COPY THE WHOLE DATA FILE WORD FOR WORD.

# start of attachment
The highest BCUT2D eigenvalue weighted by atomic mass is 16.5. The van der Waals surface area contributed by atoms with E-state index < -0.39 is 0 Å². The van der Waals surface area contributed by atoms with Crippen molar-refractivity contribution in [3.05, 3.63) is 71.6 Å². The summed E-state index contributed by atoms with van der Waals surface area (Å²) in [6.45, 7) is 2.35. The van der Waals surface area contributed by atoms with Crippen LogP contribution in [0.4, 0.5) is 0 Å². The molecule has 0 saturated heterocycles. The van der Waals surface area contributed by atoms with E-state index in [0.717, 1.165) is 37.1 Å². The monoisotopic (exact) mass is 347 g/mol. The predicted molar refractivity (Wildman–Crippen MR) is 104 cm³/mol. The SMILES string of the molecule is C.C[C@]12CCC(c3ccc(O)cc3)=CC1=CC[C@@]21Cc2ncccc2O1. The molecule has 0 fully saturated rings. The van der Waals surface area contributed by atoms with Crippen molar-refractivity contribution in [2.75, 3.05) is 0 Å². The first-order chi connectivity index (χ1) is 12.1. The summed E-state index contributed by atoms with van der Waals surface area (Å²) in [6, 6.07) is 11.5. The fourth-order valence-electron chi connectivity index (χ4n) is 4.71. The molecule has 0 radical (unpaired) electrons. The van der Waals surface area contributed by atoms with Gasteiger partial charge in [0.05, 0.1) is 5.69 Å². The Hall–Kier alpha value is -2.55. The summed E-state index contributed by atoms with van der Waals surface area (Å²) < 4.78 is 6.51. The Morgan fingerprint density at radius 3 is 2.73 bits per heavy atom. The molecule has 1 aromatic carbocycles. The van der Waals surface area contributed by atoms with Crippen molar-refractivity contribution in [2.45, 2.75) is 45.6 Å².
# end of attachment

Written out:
The highest BCUT2D eigenvalue weighted by atomic mass is 16.5. The van der Waals surface area contributed by atoms with E-state index < -0.39 is 0 Å². The van der Waals surface area contributed by atoms with Crippen molar-refractivity contribution in [3.05, 3.63) is 71.6 Å². The summed E-state index contributed by atoms with van der Waals surface area (Å²) in [6.45, 7) is 2.35. The van der Waals surface area contributed by atoms with Crippen LogP contribution in [0.4, 0.5) is 0 Å². The molecule has 0 saturated heterocycles. The van der Waals surface area contributed by atoms with E-state index in [0.717, 1.165) is 37.1 Å². The monoisotopic (exact) mass is 347 g/mol. The predicted molar refractivity (Wildman–Crippen MR) is 104 cm³/mol. The SMILES string of the molecule is C.C[C@]12CCC(c3ccc(O)cc3)=CC1=CC[C@@]21Cc2ncccc2O1. The molecule has 0 fully saturated rings. The van der Waals surface area contributed by atoms with Crippen molar-refractivity contribution in [2.75, 3.05) is 0 Å². The first-order chi connectivity index (χ1) is 12.1. The summed E-state index contributed by atoms with van der Waals surface area (Å²) in [6, 6.07) is 11.5. The fourth-order valence-electron chi connectivity index (χ4n) is 4.71. The molecule has 0 radical (unpaired) electrons. The van der Waals surface area contributed by atoms with Gasteiger partial charge in [0.05, 0.1) is 5.69 Å². The Hall–Kier alpha value is -2.55. The summed E-state index contributed by atoms with van der Waals surface area (Å²) < 4.78 is 6.51. The Morgan fingerprint density at radius 3 is 2.73 bits per heavy atom. The molecule has 1 aromatic carbocycles. The van der Waals surface area contributed by atoms with Crippen molar-refractivity contribution in [2.45, 2.75) is 45.6 Å².